Welcome to the #TrialsRegion; the region with the greatest potential for generating debate about clinical practice (in my humble opinion). Our ability to distil out the relevant information from the outcomes of trials is paramount in improving the delivery of care to patients with kidney disease. Particularly given the rising prevalence of CKD, there is a clear imperative to develop additional therapies through high-quality trials. Much focus has been placed upon the quality and quantity of RCTs within Nephrology; the overall consensus is that we are lagging behind other specialities. Selection of the correct surrogate marker is fundamental in determining the relevance and wider applicability of trial outcomes.
The first matchup in this region pits the old familiar reliable against the young pretender.
Doubling of creatinine has been used as an endpoint in randomised clinical trials for decades. Long-term changes in serum creatinine are thought to reflect a structural renal function decline and predicts development of ESRD. Doubling of creatinine should reflect a sustained reduction in GFR and represent an important step in progression to ESRD.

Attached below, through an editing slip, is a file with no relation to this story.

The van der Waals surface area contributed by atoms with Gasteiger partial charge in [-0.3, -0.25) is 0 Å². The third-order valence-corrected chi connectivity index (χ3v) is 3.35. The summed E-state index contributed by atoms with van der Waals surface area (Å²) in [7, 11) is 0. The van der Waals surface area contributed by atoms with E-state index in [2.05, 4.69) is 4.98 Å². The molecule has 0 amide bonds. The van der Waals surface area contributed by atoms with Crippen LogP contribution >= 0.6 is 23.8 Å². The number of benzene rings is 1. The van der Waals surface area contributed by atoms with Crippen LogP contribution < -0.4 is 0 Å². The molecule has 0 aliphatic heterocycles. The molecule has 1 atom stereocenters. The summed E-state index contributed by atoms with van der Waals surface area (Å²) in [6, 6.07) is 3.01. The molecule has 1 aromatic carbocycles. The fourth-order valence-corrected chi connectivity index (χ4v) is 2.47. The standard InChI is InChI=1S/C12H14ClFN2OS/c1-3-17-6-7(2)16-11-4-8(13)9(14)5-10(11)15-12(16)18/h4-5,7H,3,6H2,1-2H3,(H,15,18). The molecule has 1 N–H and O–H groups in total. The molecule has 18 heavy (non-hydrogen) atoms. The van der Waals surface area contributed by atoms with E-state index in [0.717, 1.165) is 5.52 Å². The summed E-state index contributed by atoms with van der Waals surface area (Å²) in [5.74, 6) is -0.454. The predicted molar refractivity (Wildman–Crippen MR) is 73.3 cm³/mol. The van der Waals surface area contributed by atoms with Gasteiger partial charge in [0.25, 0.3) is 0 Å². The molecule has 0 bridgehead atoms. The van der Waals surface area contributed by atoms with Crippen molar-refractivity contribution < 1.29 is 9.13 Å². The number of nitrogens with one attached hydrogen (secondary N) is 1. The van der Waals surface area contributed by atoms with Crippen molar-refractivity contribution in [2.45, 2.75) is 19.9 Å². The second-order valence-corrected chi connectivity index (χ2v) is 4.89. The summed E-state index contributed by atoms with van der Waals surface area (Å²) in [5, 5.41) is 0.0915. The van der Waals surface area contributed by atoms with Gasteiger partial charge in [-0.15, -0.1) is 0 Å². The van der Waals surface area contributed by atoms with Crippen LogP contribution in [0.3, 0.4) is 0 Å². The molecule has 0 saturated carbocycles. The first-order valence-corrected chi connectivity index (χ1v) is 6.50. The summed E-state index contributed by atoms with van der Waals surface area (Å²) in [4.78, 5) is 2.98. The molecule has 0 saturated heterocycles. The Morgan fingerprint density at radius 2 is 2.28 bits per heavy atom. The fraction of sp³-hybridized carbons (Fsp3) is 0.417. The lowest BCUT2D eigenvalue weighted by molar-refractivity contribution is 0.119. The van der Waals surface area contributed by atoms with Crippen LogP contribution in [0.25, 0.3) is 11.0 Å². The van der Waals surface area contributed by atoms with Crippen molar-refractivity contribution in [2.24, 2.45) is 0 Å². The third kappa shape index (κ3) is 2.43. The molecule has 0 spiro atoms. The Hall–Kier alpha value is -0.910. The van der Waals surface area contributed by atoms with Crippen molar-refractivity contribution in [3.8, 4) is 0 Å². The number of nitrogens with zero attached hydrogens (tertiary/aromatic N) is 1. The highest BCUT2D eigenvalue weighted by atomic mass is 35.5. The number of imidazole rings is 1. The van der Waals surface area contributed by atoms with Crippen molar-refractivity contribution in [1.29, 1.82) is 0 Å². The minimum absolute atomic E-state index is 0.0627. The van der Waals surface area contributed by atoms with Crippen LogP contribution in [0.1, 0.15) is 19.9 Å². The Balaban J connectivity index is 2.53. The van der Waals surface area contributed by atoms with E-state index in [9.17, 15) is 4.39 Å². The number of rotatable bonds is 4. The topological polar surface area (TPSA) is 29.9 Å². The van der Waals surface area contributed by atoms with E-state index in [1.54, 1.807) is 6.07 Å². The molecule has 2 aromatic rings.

Although well established, this venerable contender is far from flawless. Using the CKD-EPI creatinine equation a doubling of serum creatinine level approximately corresponds to a 57% decline in eGFR based on serum creatinine level which is a relatively late outcome in CKD. The variable acute and chronic effects of many drugs on renal function suggest caution should be used when interpreting clinical drug trials using doubling of serum creatinine as outcome.